Selenium. Excellent source of EFA n-3, Vitamin E, Riboflavin, Niacin, Thiamin, Vitamin B-6 and Folate. c. I have always loved eating nuts! To find out that it has so many health benefits,

including its high content in omega-3, made it an easy choice to include nuts as one of my top superfoods. 4. a. b. Acai Bowl Once Good source of Protein, Fiber, Vitamin E, Potassium, Calcium, Magnesium,

Copper, and Zinc. Excellent source of EFA N-3, N-6, Vitamin A and C. c. Acai is a fruit that is high in fiber, good fats and many other nutrients. After a

good workout, instead of opting for a meal, I like to order an Acai Bowl, topped with bananas, flaxseeds, hemp seed and granola instead. It is highly nutritious and also tastes great. 5. a. b. Apple and Brie Once Good source of Protein, Carbohydrates, Fiber, EFA n-3, B-6, B-12, Vitamin C,

Zinc. Excellent source of Riboflavin and Niacin. c. Cheese is a great source of calcium. I personally love cheese, and to know that

brie is versatile enough to be paired with fruits, such as apples, grapes, and even pretzels makes it an easy decision to incorporate as part of my super food. 6. a. Blueberries Once 17

b.

Good source of Carbohydrates, Vitamin E, Thiamin, Riboflavin, Niacin, and

Vitamin B6. Excellent source of Vitamin C and Fiber. c. belly fat! 7. a. b. Edamame Once Good source of Calcium, Folate, Iron, Magnesium, Thiamin, Vitamin A and High in antioxidants and research also shows a correlation in its ability to reduce

Vitamin C. Excellent source of Protein and Fiber. c. It tastes good, is easy to prepare and carry around, making it serve as a good

source of snack. Edamame is also an excellent source of fiber. This allows me to feel full longer. 8. a. b. Oatmeal and Walnuts Once Good source of Fiber, Magnesium, Potassium, Calcium, and Zinc. Excellent

source of EFA N-6, N-3, Vitamin E, and Niacin. c. Coming from a family with heart issues, including oatmeal and walnuts as a super

food is almost mandatory. There are such great heart-health benefits as they reduce heart diseases and also keeps me full, due to the high fiber content. 9. a. b. Pretzels and Hummus Once Good source of Protein, Carbohydrates, Fiber, EFA N-6, Thiamin, Riboflavin,

Niacin, Folate, Iron, and Zinc. Excellent source of Vitamin B6. c. As opposed to reaching over for a bag of chips, I could get more nutrients and less

calories from opting for pretzels and hummus instead. Hummus is also a good substitution to sandwich spreads, instead of using mayonnaise. 10. Quinoa 18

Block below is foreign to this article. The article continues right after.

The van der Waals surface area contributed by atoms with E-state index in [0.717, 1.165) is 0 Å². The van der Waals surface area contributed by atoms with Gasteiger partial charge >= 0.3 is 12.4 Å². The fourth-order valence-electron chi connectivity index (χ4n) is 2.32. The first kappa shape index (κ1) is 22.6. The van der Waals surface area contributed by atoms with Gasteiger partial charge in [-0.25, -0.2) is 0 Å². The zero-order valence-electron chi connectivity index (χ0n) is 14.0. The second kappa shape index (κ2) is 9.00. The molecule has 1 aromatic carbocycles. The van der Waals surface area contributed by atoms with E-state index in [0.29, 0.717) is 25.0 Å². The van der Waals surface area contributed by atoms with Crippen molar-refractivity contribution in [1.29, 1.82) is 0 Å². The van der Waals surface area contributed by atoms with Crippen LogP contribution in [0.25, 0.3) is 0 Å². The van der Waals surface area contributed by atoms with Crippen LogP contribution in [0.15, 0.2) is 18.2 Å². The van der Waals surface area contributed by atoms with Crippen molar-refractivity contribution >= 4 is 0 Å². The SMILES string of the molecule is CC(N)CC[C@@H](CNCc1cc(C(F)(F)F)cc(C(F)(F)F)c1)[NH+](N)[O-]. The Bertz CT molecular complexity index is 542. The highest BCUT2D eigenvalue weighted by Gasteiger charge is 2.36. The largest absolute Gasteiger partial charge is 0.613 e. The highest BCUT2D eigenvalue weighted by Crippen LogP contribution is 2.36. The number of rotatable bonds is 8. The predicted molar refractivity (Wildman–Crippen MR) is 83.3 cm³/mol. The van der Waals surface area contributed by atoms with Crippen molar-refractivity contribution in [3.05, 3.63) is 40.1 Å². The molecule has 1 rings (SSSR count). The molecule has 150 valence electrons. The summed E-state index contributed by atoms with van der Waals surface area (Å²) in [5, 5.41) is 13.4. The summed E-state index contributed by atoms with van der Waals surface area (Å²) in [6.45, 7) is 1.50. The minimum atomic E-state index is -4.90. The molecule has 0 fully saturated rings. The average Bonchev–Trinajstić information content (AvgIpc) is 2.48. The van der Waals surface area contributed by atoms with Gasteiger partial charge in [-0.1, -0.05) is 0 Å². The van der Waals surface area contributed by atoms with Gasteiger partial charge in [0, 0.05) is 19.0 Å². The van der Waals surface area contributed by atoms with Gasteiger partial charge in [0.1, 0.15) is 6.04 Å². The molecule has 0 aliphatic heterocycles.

a. b.

Once Good source of Protein, Carbohydrates, Fiber, Thiamin, Riboflavin, Vitamin B6,

Folate and Iron. Excellent source of Niacin, Magnesium and Zinc. c. Having recently tried quinoa for the first time, I fell in love with it. I started to do

research on it and found that it is easy to prepare and also really nutrient-rich. Quinoa is also versatile and can be prepared with salads or eaten in substitution of rice and pasta. It also has a variety of health benefits including anti-inflammatory phytonutrients and antioxidants.

5. Farm-to-Table The growers association that really gave me a clear understanding of Quinoa is Organic Planet. From their website, I was able to obtain information on the origin of Quinoa and their harvest season. Quinoa is actually native to South America regions, specifically Bolivia, Ecuador, and Peru. The harvest season is between May and June. Within the States, Quinoa is grown predominately in the Andes, where the harvest starts late March. Quinoa has to be grown mainly in cool mountain ranges because it is sensitive to high heat, which causes its pollen to be unsterile. Quinoa originated as a sacred food source to the Incas, who referred to it as Chisaya Mama, or the mother of all grains. It is said that the Incan emporer would sow the first quinoa seeds. However, even though quinoa was planted with a solemn ceremony in the 1500s, when Spanish explorer took over Inca, they have also destroyed the quinoa field. With that, quinoa was subsequently banished due to its role in non-Christian religious ceremonies. Consequently, only a small number of wild quinoa survived the conquest and it was not until the 1970s when quinoa was reintroduced, this time, to the outside world. In fact, quinoa has made such a big comeback in the recent years that it was named the Grain of the Month this